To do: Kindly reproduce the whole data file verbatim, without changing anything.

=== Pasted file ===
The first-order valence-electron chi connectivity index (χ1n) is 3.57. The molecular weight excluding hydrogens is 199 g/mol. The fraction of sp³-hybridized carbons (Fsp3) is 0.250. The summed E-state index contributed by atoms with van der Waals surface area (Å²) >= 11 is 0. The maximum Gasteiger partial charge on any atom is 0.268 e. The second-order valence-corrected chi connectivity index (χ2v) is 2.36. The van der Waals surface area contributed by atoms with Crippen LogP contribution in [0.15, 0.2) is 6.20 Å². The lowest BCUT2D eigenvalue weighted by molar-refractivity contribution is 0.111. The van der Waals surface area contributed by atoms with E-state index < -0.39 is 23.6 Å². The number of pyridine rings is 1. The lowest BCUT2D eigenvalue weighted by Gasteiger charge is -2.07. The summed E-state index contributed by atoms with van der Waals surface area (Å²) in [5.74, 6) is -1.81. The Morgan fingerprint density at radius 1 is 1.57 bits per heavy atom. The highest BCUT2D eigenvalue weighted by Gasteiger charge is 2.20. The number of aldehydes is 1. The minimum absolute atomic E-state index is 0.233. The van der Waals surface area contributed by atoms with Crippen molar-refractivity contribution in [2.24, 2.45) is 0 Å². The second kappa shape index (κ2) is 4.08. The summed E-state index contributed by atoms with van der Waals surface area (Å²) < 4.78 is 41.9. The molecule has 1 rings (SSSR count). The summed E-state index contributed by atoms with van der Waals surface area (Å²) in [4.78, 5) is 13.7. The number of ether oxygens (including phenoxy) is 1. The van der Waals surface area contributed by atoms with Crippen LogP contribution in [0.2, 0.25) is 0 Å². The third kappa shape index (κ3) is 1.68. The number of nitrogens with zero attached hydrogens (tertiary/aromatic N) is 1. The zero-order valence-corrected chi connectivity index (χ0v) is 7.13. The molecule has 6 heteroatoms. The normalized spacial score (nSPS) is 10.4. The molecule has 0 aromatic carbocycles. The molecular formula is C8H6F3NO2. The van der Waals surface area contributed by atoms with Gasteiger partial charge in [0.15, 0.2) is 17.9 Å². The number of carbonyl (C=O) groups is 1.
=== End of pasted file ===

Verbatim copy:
The first-order valence-electron chi connectivity index (χ1n) is 3.57. The molecular weight excluding hydrogens is 199 g/mol. The fraction of sp³-hybridized carbons (Fsp3) is 0.250. The summed E-state index contributed by atoms with van der Waals surface area (Å²) >= 11 is 0. The maximum Gasteiger partial charge on any atom is 0.268 e. The second-order valence-corrected chi connectivity index (χ2v) is 2.36. The van der Waals surface area contributed by atoms with Crippen LogP contribution in [0.15, 0.2) is 6.20 Å². The lowest BCUT2D eigenvalue weighted by molar-refractivity contribution is 0.111. The van der Waals surface area contributed by atoms with E-state index < -0.39 is 23.6 Å². The number of pyridine rings is 1. The lowest BCUT2D eigenvalue weighted by Gasteiger charge is -2.07. The summed E-state index contributed by atoms with van der Waals surface area (Å²) in [5.74, 6) is -1.81. The Morgan fingerprint density at radius 1 is 1.57 bits per heavy atom. The highest BCUT2D eigenvalue weighted by Gasteiger charge is 2.20. The number of aldehydes is 1. The minimum absolute atomic E-state index is 0.233. The van der Waals surface area contributed by atoms with Crippen molar-refractivity contribution in [2.24, 2.45) is 0 Å². The second kappa shape index (κ2) is 4.08. The summed E-state index contributed by atoms with van der Waals surface area (Å²) < 4.78 is 41.9. The molecule has 1 rings (SSSR count). The summed E-state index contributed by atoms with van der Waals surface area (Å²) in [4.78, 5) is 13.7. The number of ether oxygens (including phenoxy) is 1. The van der Waals surface area contributed by atoms with Crippen LogP contribution in [0.2, 0.25) is 0 Å². The third kappa shape index (κ3) is 1.68. The number of nitrogens with zero attached hydrogens (tertiary/aromatic N) is 1. The zero-order valence-corrected chi connectivity index (χ0v) is 7.13. The molecule has 6 heteroatoms. The normalized spacial score (nSPS) is 10.4. The molecule has 0 aromatic carbocycles. The molecular formula is C8H6F3NO2. The van der Waals surface area contributed by atoms with Gasteiger partial charge in [0.15, 0.2) is 17.9 Å². The number of carbonyl (C=O) groups is 1.